At receiver system 250, the transmitted modulated signals are received by NR antennas 252 a through 252 r and the received signal from each antenna 252 is provided to a respective receiver (RCVR) 254 a through 254 r. Each receiver 254 conditions (e.g., filters, amplifies, and downconverts) a respective received signal, digitizes the conditioned signal to provide samples, and further processes the samples to provide a corresponding “received” symbol stream.

An RX data processor 260 then receives and processes the NR received symbol streams from NR receivers 254 based on a particular receiver processing technique to provide NT “detected” symbol streams. The RX data processor 260 then demodulates, deinterleaves, and decodes each detected symbol stream to recover the traffic data for the data stream. The processing by RX data processor 260 is complementary to that performed by TX MIMO processor 220 and TX data processor 214 at transmitter system 210.

A processor 270 periodically determines which pre-coding matrix to use. Processor 270 formulates a reverse link message comprising a matrix index portion and a rank value portion.

The reverse link message can comprise various types of information regarding the communication link and/or the received data stream. The reverse link message is then processed by a TX data processor 238, which also receives traffic data for a number of data streams from a data source 236, modulated by a modulator 280, conditioned by transmitters 254 a through 254 r, and transmitted back to transmitter system 210.

At transmitter system 210, the modulated signals from receiver system 250 are received by antennas 224, conditioned by receivers 222, demodulated by a demodulator 240, and processed by a RX data processor 242 to extract the reserve link message transmitted by the receiver system 250. Processor 230 performs beamforming on the extracted message using a pre-coding matrix.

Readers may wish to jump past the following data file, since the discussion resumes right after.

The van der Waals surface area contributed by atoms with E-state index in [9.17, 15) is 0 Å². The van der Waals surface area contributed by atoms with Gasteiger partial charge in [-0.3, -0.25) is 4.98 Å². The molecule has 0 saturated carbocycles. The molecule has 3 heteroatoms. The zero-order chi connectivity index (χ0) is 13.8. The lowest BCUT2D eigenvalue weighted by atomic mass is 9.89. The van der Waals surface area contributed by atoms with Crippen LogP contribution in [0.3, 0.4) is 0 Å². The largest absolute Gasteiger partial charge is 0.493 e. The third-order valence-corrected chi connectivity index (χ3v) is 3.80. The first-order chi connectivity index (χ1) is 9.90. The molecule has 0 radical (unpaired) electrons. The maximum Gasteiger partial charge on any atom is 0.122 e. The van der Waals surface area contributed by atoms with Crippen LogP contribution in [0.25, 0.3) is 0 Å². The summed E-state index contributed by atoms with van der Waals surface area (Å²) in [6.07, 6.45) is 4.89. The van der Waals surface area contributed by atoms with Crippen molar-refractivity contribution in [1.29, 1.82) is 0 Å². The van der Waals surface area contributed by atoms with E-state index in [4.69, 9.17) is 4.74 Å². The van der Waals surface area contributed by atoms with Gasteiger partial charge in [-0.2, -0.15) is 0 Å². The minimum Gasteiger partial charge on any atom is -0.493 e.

Example Uplink Power Control for Wireless Communication

In wireless systems, uplink power control techniques are used to control and limit the uplink transmission power utilized by each user equipment (UE). The transmission power or maximum transmission power for each user may be determined based on a plurality of parameters, such as maximum allowed power, the bandwidth of the transmission channel, the downlink path loss and other parameters.

The power control technique defined in the LTE standard generates a single power value for each UE that may be used for all of the antennas of the UE. However, antennas of a UE may be imbalanced due to various conditions that may not be calibrated in advance. For example, there may be an obstacle in front of one of the antennas that blocks the transmission of that antenna. Or, different antennas may experience different fading environments in their respective communication channels. Therefore, the performance of the system may be improved by techniques that perform power control per antenna of the UE.

FIG. 3 illustrates example operations for an uplink power control mechanism for controlling transmission power for at least a subset of antennas of a UE, in accordance with certain aspects of the present disclosure. At 302, an access point performs measurements on the signals received from a subset of antennas of a UE. At 304, the access point calculates adjustment parameters for the subset of antennas of the UE based on the measurements. At 306, the access point transmits the adjustment parameters for the subset of the antennas of the UE by RRC signaling or other means to calibrate those antennas.

At 308, the UE receives adjustment parameters for at least one of its antennas from an access point. At 310, the UE calculates the value of uplink transmit power per antenna of the UE based on the received adjustment parameters and optionally based on the downlink path loss values of the antennas. At 312, the UE transmits signals on each antenna of the UE using a power equal to the calculated transmit power for that antenna.

It should be noted that although the above operations are described from the perspective of an AP and a UE, these operations are not limited to the AP and the UE. Those skilled in the art would appreciate that any two communicating devices may use the proposed methods for power control without diverting from the scope of the current disclosure.

FIGS. 4A and 4B illustrate a non-limiting example in which an access point and a UE employ the proposed power control technique for a subset of antennas of the UE. The access point 402 calculates the power adjustment values for all the antennas of the UE 406, stores them in a table and transmits the power adjustment values to the UE. The UE calculates the transmission power for the first 408, second 410 and NT th 412 antennas and transmits signals to the AP from the antennas with the corresponding powers.